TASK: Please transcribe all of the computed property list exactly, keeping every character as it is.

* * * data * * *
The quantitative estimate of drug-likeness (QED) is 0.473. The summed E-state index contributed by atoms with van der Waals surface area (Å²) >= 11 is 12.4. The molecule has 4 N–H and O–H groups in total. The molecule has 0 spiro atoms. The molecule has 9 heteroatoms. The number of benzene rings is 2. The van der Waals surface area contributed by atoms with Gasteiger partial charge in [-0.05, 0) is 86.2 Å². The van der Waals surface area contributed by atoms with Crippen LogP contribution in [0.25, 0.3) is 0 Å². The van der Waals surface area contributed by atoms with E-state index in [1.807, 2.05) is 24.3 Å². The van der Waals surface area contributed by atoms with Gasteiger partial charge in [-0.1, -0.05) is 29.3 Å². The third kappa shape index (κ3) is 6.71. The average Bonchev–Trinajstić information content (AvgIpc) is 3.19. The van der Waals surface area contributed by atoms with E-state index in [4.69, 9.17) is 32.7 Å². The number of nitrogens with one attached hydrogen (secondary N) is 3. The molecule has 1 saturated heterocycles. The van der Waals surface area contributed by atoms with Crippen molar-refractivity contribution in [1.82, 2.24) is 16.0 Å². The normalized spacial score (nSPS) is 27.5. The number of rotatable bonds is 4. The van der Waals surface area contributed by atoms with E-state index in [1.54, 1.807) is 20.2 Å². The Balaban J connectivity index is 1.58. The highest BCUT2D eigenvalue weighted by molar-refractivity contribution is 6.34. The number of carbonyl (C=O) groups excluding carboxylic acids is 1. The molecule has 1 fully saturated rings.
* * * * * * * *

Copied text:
The quantitative estimate of drug-likeness (QED) is 0.473. The summed E-state index contributed by atoms with van der Waals surface area (Å²) >= 11 is 12.4. The molecule has 4 N–H and O–H groups in total. The molecule has 0 spiro atoms. The molecule has 9 heteroatoms. The number of benzene rings is 2. The van der Waals surface area contributed by atoms with Gasteiger partial charge in [-0.05, 0) is 86.2 Å². The van der Waals surface area contributed by atoms with Crippen LogP contribution in [0.25, 0.3) is 0 Å². The van der Waals surface area contributed by atoms with E-state index in [1.807, 2.05) is 24.3 Å². The van der Waals surface area contributed by atoms with Gasteiger partial charge in [-0.1, -0.05) is 29.3 Å². The third kappa shape index (κ3) is 6.71. The average Bonchev–Trinajstić information content (AvgIpc) is 3.19. The van der Waals surface area contributed by atoms with E-state index in [4.69, 9.17) is 32.7 Å². The number of nitrogens with one attached hydrogen (secondary N) is 3. The molecule has 1 saturated heterocycles. The van der Waals surface area contributed by atoms with Crippen molar-refractivity contribution in [1.82, 2.24) is 16.0 Å². The normalized spacial score (nSPS) is 27.5. The number of rotatable bonds is 4. The van der Waals surface area contributed by atoms with E-state index in [1.54, 1.807) is 20.2 Å². The Balaban J connectivity index is 1.58. The highest BCUT2D eigenvalue weighted by molar-refractivity contribution is 6.34. The number of carbonyl (C=O) groups excluding carboxylic acids is 1. The molecule has 1 fully saturated rings.